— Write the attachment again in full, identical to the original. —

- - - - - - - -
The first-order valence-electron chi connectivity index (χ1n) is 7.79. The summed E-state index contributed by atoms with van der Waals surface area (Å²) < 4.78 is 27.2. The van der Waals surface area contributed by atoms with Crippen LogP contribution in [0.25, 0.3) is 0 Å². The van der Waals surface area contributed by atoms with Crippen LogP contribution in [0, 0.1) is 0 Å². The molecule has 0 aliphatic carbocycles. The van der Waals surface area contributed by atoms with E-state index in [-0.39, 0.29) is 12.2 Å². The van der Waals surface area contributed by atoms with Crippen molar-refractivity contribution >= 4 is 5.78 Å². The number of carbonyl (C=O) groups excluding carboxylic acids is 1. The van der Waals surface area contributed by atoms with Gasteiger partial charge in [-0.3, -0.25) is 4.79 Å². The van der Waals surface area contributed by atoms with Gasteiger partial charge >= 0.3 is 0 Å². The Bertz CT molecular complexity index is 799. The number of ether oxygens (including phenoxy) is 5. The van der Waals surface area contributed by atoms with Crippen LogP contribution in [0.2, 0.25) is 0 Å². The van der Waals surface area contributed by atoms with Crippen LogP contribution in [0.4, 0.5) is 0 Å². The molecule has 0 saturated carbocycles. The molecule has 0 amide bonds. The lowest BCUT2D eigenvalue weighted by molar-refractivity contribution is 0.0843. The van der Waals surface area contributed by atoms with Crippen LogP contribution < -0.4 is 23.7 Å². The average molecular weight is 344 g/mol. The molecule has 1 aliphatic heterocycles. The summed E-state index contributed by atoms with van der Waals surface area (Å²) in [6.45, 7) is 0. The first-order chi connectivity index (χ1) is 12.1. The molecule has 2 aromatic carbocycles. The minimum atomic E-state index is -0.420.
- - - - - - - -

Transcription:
The first-order valence-electron chi connectivity index (χ1n) is 7.79. The summed E-state index contributed by atoms with van der Waals surface area (Å²) < 4.78 is 27.2. The van der Waals surface area contributed by atoms with Crippen LogP contribution in [0.25, 0.3) is 0 Å². The van der Waals surface area contributed by atoms with Crippen LogP contribution in [0, 0.1) is 0 Å². The molecule has 0 aliphatic carbocycles. The van der Waals surface area contributed by atoms with E-state index in [-0.39, 0.29) is 12.2 Å². The van der Waals surface area contributed by atoms with Crippen molar-refractivity contribution >= 4 is 5.78 Å². The number of carbonyl (C=O) groups excluding carboxylic acids is 1. The van der Waals surface area contributed by atoms with Gasteiger partial charge in [-0.3, -0.25) is 4.79 Å². The van der Waals surface area contributed by atoms with Gasteiger partial charge >= 0.3 is 0 Å². The Bertz CT molecular complexity index is 799. The number of ether oxygens (including phenoxy) is 5. The van der Waals surface area contributed by atoms with Crippen LogP contribution in [0.2, 0.25) is 0 Å². The van der Waals surface area contributed by atoms with Crippen LogP contribution in [0.4, 0.5) is 0 Å². The molecule has 0 saturated carbocycles. The molecule has 0 amide bonds. The lowest BCUT2D eigenvalue weighted by molar-refractivity contribution is 0.0843. The van der Waals surface area contributed by atoms with Crippen LogP contribution < -0.4 is 23.7 Å². The average molecular weight is 344 g/mol. The molecule has 1 aliphatic heterocycles. The summed E-state index contributed by atoms with van der Waals surface area (Å²) in [6.45, 7) is 0. The first-order chi connectivity index (χ1) is 12.1. The molecule has 2 aromatic carbocycles. The minimum atomic E-state index is -0.420.